Arlene Foster: Why I regret crocodile remark
Posted By: March 09, 2017
Rodney Edwards. Impartial Reporter.Enniskillen.Thursday, March 9, 2017
DEMOCRATIC Unionist leader Arlene Foster has said she regrets describing republicans as “crocodiles” ahead of last week’s snap election because it “allowed Sinn Fein to demonize me.”
The embattled former first minister retained her Stormont seat but lost running mate Lord Maurice Morrow in what she has described as a “bruising election.”
In an exclusive interview with The Impartial Reporter yesterday (Wednesday), Mrs. Foster:
Mrs. Foster addressed a breakfast event hosted by Rotary Club of Enniskillen yesterday on International Women’s Day in which she spoke of the importance of “reconciliation.”
But remarks before the election about Sinn Fein such as ‘if you feed a crocodile it will keep coming back and looking for more’ in relation to the party’s desire for an Irish Language Act infuriated republicans and in many ways became the narrative of the contest.
Asked if she regretted making the remarks criticized by Sinn Fein, Mrs. Foster said: “I regret in so far as it allowed Sinn Fein to use it against me and to use it to demonize me.”
“Sinn Fein mounted a campaign of demonization against me and to a certain extent succeeded in that. I just have to prove to people that I am the same Arlene Foster as I have always been.”
Mrs. Foster was then asked if she is against the use the Irish language given some of her previous comments, including when she said: “Since there were more people in Northern Ireland who spoke polish than Irish, perhaps there should be a Polish Language Act as well?”
“The crocodile comment was in relation to Sinn Fein and not in relation to the Irish Language Act. I have always made it clear that if people want to converse or learn the Irish language then they should be allowed to do so and should be able to do so and indeed we have spent millions of pounds through the Executive. We spent £171 million on the Irish language including Irish language education so it’s entirely wrong to say we don’t support the Irish language.”
Asked to respond to the suggestion by some of her critics that she is ‘anti-Catholic’ Mrs. Foster said: “Anybody who comes into my constituency office knows that is complete nonsense.”
“I have worked through all my years as MLA for everybody regardless of class or creed. In fact, one of my Catholic constituents came down to the Omagh count center to wish me well. It’s nonsense to suggest that I don’t work for everybody in the community.”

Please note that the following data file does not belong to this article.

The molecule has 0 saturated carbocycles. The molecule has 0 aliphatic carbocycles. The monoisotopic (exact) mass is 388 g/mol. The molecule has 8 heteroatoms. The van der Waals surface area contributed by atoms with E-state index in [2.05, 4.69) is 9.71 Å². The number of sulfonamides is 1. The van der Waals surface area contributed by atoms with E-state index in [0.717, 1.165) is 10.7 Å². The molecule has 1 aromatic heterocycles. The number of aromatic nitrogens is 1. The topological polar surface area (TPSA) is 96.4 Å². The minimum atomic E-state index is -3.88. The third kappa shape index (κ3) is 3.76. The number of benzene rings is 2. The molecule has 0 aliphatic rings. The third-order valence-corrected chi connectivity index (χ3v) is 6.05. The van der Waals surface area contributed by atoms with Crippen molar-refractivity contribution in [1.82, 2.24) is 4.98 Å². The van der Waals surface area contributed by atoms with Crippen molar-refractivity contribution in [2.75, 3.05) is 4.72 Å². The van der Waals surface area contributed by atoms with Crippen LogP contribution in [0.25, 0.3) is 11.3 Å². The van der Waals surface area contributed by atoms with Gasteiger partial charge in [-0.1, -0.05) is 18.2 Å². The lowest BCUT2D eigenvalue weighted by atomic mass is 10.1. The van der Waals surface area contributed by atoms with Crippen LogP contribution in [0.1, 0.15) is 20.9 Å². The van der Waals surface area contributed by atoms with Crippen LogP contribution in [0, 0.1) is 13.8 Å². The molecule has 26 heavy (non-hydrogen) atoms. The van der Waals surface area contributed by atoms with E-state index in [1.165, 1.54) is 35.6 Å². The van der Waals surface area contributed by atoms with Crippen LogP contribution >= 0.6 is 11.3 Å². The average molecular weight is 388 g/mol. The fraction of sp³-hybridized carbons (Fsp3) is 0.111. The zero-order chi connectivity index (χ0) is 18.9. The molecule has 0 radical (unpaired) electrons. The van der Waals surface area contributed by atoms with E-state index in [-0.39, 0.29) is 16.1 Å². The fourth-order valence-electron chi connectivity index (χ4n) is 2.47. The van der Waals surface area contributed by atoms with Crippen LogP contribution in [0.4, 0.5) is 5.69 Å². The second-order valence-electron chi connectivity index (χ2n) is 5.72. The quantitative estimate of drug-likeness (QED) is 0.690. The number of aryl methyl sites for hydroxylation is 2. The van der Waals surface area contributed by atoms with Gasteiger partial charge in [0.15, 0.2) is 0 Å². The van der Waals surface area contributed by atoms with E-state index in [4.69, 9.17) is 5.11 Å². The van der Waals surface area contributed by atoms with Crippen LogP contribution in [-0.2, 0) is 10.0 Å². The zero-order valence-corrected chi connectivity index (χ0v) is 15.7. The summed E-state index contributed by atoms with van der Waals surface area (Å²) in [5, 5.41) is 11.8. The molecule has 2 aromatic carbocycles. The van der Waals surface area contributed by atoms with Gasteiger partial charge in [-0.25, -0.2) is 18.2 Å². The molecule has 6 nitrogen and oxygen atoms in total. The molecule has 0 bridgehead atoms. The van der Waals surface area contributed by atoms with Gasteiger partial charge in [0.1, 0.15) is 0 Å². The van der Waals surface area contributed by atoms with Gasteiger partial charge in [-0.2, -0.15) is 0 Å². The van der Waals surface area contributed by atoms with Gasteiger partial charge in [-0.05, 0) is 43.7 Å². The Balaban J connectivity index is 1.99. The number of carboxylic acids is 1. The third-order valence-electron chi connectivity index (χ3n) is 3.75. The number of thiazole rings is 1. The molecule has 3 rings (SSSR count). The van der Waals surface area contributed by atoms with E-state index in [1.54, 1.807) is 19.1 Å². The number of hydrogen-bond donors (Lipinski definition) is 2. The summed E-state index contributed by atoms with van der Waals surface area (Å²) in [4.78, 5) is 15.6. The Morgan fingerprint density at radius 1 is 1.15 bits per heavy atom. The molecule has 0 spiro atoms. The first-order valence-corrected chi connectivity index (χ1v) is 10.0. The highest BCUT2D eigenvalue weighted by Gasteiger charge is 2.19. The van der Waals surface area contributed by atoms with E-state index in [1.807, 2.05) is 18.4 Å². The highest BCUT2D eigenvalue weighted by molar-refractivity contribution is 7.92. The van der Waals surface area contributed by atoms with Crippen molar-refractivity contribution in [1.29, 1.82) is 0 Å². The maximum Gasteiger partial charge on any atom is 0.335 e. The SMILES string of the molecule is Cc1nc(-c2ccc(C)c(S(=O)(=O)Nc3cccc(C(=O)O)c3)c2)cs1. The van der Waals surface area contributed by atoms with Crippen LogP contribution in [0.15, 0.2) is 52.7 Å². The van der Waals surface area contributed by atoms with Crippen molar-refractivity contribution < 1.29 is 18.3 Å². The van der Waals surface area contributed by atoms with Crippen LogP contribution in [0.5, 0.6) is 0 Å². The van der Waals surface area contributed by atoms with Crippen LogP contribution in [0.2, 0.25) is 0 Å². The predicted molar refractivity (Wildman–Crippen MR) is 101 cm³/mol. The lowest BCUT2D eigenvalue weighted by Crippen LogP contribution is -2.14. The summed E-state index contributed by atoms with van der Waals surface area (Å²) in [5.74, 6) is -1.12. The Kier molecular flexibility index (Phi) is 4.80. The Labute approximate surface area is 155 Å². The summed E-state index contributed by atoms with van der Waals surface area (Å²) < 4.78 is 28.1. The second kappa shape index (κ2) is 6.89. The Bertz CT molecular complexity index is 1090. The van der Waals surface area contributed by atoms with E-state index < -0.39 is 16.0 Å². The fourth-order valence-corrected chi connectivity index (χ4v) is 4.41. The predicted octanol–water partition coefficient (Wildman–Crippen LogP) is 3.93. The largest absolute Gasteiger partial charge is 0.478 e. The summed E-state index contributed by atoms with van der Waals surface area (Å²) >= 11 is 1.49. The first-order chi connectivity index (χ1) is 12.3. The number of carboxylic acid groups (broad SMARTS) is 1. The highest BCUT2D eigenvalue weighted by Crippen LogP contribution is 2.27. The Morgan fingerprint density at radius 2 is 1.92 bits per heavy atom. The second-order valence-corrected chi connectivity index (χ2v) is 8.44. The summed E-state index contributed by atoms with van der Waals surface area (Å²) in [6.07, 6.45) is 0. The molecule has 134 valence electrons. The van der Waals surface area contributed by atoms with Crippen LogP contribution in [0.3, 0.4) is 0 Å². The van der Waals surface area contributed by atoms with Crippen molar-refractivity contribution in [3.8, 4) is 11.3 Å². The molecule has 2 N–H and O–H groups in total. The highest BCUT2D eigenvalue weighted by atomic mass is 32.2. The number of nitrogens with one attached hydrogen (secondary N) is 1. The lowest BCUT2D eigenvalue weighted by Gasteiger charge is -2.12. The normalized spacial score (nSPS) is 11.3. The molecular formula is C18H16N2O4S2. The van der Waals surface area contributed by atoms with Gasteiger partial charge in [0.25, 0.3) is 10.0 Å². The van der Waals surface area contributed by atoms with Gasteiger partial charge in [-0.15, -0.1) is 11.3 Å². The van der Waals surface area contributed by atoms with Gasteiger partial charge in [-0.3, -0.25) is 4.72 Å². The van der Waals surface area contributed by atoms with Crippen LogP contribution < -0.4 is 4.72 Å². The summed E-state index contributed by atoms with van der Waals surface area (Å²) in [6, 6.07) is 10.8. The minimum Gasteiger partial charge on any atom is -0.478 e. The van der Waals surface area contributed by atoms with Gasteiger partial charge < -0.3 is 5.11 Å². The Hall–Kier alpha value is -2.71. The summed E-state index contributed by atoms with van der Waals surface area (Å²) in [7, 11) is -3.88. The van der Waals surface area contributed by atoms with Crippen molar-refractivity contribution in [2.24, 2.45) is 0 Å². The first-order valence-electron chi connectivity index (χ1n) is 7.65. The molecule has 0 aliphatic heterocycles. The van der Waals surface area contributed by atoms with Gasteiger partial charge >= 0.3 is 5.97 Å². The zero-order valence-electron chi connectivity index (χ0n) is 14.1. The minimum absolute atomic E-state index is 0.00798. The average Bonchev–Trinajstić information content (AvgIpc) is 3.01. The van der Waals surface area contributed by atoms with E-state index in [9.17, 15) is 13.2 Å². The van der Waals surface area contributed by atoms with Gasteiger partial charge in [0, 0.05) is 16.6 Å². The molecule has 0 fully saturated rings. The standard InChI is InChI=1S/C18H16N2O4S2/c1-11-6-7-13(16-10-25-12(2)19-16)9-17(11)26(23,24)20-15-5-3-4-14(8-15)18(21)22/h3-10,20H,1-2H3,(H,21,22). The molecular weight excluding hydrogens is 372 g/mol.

During her speech at last week’s election count, Mrs. Foster talked about the need for ‘civility’, a point Michelle Gildernew picked up on when she took to the stage.
“I listened very closely to the leader of the DUP talking about civility and I really hope that that civility extends to the Irish language community and the LGBT community,” she said.
In response, Mrs. Foster said: “After what had been a pretty bruising election I wanted to try to sound a note of optimism in terms of building for the future and trying to put what had happened behind all of us. Unfortunately, Sinn Fein was not interested in that sort of language. For those of us who live in the West, we are used to that sort of triumphalism from Sinn Fein. When people lecture about respect, integrity, and equality they need to reflect that that has to be for everybody and not just for them. There needs to be mutual respect for those of us from a British/Orange culture, and one that is not going away,” she said.
Mrs. Foster sparked a furious reaction from many Sinn Fein supporters when she walked out of the election count center as Mr. Lynch, a former IRA commander, took to the stage after being elected. Asked why she walked out, she said: “Nobody should be surprised that I don’t have much respect for Sean Lynch… I don’t think anyone should be surprised that I really didn’t want to hear want he wanted to say.”
Last year Mrs. Foster publicly criticized Mr. Lynch who paid tribute to Seamus McElwaine, the man whom she believes tried to murder her father. He was shot dead by the SAS in 1986 as he and Mr. Lynch tried to ambush an Army patrol near Rosslea. As Mrs. Foster left the counting center on Friday, Mr. Lynch quipped “see you later, alligator” to loud cheers.
“He was able to berate me from the stage in a fashion that was most unbecoming of people who have been lecturing us about respect,” she responded.